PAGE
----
Tokyo and London have sought to forge closer ties, and for several years both governments have worked to turn that ambition into reality. Recent events should prompt a reassessment of those hopes and both nations would do well to expect less of the other.

The Japan-Great Britain partnership makes great sense. Both are island nations, with a deep and abiding interest in maritime order, which their economies and survival depend upon. As islands, the two countries are slightly disconnected from continental affairs even though both claim membership in the larger region. They share values as well as interests and, as members of the Group of Seven and other core groups and institutions, have a stake in the existing rules-based international order and are committed to its preservation.

Their defense outlooks are increasingly convergent. They see the world through similar threat perspectives and they are aligned institutionally. Both are allies of the United States — Britain is a NATO member, and Japan is one of the Atlantic Alliance’s “partners across the globe.”

Japan and the U.K. have been building on this foundation in recent years. The prospect of Britain’s exit from the European Union spurred London to engage more actively with other countries, and Japan quickly became a preferred partner. Tokyo reciprocated that interest: It saw in London a government that would be eager to work with it on international concerns. Both governments are alarmed by U.S. credibility and commitment, a troubling development for nations that had forged “a special relationship” with Washington.

During British Prime Minister Theresa May’s visit to Japan in 2017, she and Prime Minister Shinzo Abe released the Japan-U.K. Joint Declaration on Security Cooperation. Last September, Japan and Britain agreed to deepen cooperation to address North Korea’s nuclear weapons program and to preserve regional order. The Air, Ground and Maritime Self-Defense Forces have held joint exercises with their British counterparts. The two governments have signed a defense acquisition and cross-servicing agreement, and have begun joint development of a missile project; defense industry cooperation is of growing importance to their partnership. Foreign Minister Taro Kono and British Foreign Secretary Jeremy Hunt said that they wanted to take bilateral ties to “the next stage.” Finally, as Britain grapples with Brexit, Japan has said that it would give priority to a trade deal with the U.K. and Abe has encouraged London to join the Trans-Pacific Partnership pact.

Recent developments suggest those ambitions should be scaled back. Japan has been increasingly concerned as London’s negotiations with Brussels over the terms of Brexit prove more and more contentious and the prospect of “no-deal” looms larger. A letter from Britain that urged Tokyo to move more expeditiously on trade talks reportedly offended Japanese officials, who viewed the message as overbearing and casting them as the party slowing negotiations.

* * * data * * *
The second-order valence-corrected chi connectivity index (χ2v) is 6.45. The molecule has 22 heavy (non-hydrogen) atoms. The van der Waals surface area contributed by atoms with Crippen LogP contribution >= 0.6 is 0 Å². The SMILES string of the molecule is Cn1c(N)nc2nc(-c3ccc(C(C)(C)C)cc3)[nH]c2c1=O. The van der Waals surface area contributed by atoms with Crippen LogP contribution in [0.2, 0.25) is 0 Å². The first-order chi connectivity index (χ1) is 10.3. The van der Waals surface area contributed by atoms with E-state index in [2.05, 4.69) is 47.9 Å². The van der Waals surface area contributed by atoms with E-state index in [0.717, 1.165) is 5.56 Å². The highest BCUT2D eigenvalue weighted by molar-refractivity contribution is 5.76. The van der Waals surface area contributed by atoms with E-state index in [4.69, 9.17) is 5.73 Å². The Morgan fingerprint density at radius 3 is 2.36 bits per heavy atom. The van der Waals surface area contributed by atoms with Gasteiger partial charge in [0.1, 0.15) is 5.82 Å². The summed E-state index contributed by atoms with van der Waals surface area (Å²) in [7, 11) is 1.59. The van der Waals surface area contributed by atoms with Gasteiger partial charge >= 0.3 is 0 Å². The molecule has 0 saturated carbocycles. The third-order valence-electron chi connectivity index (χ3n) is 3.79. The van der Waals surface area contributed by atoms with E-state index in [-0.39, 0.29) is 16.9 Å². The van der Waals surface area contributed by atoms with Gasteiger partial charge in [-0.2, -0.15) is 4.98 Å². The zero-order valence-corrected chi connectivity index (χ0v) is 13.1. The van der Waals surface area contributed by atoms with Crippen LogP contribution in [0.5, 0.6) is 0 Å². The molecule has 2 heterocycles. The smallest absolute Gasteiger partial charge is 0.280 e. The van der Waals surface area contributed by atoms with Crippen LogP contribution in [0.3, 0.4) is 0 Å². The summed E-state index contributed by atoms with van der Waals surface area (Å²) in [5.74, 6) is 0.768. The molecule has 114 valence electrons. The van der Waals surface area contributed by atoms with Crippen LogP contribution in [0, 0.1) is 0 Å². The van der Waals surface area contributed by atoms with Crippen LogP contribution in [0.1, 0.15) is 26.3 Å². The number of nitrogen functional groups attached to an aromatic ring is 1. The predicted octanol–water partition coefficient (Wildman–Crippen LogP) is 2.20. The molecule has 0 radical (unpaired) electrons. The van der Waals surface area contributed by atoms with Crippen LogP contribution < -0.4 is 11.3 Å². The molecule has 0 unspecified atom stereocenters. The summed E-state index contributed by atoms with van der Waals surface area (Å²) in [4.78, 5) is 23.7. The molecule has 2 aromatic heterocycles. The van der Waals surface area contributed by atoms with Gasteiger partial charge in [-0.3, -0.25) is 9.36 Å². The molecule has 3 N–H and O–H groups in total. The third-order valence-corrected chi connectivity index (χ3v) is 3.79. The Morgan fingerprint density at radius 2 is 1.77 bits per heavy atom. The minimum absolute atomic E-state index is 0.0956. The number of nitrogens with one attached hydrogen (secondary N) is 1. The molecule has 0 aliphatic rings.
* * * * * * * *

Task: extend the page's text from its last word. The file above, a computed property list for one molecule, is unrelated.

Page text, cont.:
There is growing tension in Britain’s relations with China that could affect Japan. After a speech earlier this week in which Defense Minister Gavin Williamson said that Britain would send its new aircraft carrier into the South China Sea for its maiden voyage and that his country was prepared to use lethal force against countries that flout international law, Beijing canceled a trip to China by the British chancellor of the exchequer, Philip Hammond. Officially, the trip had not been announced, but it was reported that preparations had been underway for weeks and would have occurred soon.

The cancelation has cast into sharp relief the two ministries’ competing views of China. The Exchequer’s view was captured well by former Chancellor George Osborne, who argued that Britain should be China’s “best partner in the West.” Osborne and former Prime Minister David Cameron courted Chinese investment and joined the Asian Infrastructure Investment Bank to win favor with Beijing. The defense minister is more hard-nosed in his approach, as is May. He dispatched naval vessels to the South China Sea where they engaged in freedom of navigation operations in waters claimed by China. The two countries have not held a high-level meeting since. May initiated a review of Chinese investment in Britain, has scrutinized its involvement in the U.K.’s nuclear power program and launched an assessment of the security implications of the integration of Huawei’s technologies in the country’s 5G networks.

In short, there is an increasing tension in Britain over commercial and strategic concerns. Brexit will force the U.K. to put more weight on the former and the distance of China from British shores will diminish concern over the latter. London could still surprise, and decide that its commitment to the rules-based international order should dominate its calculations — as it should — but such far-sighted thinking is rare. Tokyo must be prepared for a shift as London faces an uncertain future.

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